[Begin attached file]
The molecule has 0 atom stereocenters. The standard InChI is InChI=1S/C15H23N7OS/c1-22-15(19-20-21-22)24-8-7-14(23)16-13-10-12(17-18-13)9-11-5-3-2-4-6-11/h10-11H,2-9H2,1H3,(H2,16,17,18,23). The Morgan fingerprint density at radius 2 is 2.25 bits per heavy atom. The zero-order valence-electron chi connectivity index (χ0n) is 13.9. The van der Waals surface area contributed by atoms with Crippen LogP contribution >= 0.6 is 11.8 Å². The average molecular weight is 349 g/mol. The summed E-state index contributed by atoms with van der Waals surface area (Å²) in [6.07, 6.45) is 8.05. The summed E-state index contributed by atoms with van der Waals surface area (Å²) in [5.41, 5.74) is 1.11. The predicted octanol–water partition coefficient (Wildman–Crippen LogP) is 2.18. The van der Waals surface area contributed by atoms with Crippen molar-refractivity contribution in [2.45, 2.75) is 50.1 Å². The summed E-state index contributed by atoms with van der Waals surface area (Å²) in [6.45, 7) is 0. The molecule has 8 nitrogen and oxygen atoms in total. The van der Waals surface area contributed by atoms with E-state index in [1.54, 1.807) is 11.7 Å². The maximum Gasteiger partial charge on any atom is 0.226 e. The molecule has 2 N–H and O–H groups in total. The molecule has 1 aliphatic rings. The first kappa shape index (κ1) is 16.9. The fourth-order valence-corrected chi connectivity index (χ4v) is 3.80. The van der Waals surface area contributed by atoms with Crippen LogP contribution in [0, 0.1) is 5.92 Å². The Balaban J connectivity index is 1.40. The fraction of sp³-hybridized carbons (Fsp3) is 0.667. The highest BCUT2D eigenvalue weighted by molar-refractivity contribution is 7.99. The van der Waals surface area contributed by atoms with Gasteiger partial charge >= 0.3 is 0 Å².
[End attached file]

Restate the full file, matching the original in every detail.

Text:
The molecule has 0 atom stereocenters. The standard InChI is InChI=1S/C15H23N7OS/c1-22-15(19-20-21-22)24-8-7-14(23)16-13-10-12(17-18-13)9-11-5-3-2-4-6-11/h10-11H,2-9H2,1H3,(H2,16,17,18,23). The Morgan fingerprint density at radius 2 is 2.25 bits per heavy atom. The zero-order valence-electron chi connectivity index (χ0n) is 13.9. The van der Waals surface area contributed by atoms with Crippen LogP contribution >= 0.6 is 11.8 Å². The average molecular weight is 349 g/mol. The summed E-state index contributed by atoms with van der Waals surface area (Å²) in [6.07, 6.45) is 8.05. The summed E-state index contributed by atoms with van der Waals surface area (Å²) in [5.41, 5.74) is 1.11. The predicted octanol–water partition coefficient (Wildman–Crippen LogP) is 2.18. The van der Waals surface area contributed by atoms with Crippen molar-refractivity contribution in [2.45, 2.75) is 50.1 Å². The summed E-state index contributed by atoms with van der Waals surface area (Å²) in [6.45, 7) is 0. The molecule has 8 nitrogen and oxygen atoms in total. The van der Waals surface area contributed by atoms with E-state index in [1.54, 1.807) is 11.7 Å². The maximum Gasteiger partial charge on any atom is 0.226 e. The molecule has 2 N–H and O–H groups in total. The molecule has 1 aliphatic rings. The first kappa shape index (κ1) is 16.9. The fourth-order valence-corrected chi connectivity index (χ4v) is 3.80. The van der Waals surface area contributed by atoms with Crippen LogP contribution in [0, 0.1) is 5.92 Å². The Balaban J connectivity index is 1.40. The fraction of sp³-hybridized carbons (Fsp3) is 0.667. The highest BCUT2D eigenvalue weighted by molar-refractivity contribution is 7.99. The van der Waals surface area contributed by atoms with Gasteiger partial charge >= 0.3 is 0 Å².